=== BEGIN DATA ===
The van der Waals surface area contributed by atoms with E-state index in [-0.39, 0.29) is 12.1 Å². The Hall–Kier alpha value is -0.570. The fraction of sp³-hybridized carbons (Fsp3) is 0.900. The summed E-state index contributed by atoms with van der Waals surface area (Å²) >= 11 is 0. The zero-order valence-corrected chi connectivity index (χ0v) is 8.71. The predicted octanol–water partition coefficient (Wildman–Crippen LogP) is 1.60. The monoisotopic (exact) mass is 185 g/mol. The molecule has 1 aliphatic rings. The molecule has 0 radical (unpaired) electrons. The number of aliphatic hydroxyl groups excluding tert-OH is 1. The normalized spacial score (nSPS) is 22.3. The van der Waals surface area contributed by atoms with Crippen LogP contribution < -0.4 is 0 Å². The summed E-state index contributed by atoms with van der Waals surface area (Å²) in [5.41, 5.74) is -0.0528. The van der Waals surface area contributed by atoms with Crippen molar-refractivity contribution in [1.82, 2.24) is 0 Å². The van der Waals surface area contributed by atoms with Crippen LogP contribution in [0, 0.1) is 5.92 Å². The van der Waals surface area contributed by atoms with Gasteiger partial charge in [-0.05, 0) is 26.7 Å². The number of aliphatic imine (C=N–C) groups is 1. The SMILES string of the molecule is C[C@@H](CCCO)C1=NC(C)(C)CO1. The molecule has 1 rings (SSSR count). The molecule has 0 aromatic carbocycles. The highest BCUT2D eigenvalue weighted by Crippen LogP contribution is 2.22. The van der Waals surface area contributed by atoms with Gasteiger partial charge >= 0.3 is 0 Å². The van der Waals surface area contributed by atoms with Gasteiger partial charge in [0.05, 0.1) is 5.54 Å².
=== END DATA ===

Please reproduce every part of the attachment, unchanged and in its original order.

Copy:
The van der Waals surface area contributed by atoms with E-state index in [-0.39, 0.29) is 12.1 Å². The Hall–Kier alpha value is -0.570. The fraction of sp³-hybridized carbons (Fsp3) is 0.900. The summed E-state index contributed by atoms with van der Waals surface area (Å²) >= 11 is 0. The zero-order valence-corrected chi connectivity index (χ0v) is 8.71. The predicted octanol–water partition coefficient (Wildman–Crippen LogP) is 1.60. The monoisotopic (exact) mass is 185 g/mol. The molecule has 1 aliphatic rings. The molecule has 0 radical (unpaired) electrons. The number of aliphatic hydroxyl groups excluding tert-OH is 1. The normalized spacial score (nSPS) is 22.3. The van der Waals surface area contributed by atoms with Crippen LogP contribution < -0.4 is 0 Å². The summed E-state index contributed by atoms with van der Waals surface area (Å²) in [5.41, 5.74) is -0.0528. The van der Waals surface area contributed by atoms with Crippen molar-refractivity contribution in [1.82, 2.24) is 0 Å². The van der Waals surface area contributed by atoms with Crippen LogP contribution in [0, 0.1) is 5.92 Å². The van der Waals surface area contributed by atoms with Gasteiger partial charge in [-0.05, 0) is 26.7 Å². The number of aliphatic imine (C=N–C) groups is 1. The SMILES string of the molecule is C[C@@H](CCCO)C1=NC(C)(C)CO1. The molecule has 1 rings (SSSR count). The molecule has 0 aromatic carbocycles. The highest BCUT2D eigenvalue weighted by Crippen LogP contribution is 2.22. The van der Waals surface area contributed by atoms with Gasteiger partial charge >= 0.3 is 0 Å². The van der Waals surface area contributed by atoms with Gasteiger partial charge in [0.05, 0.1) is 5.54 Å².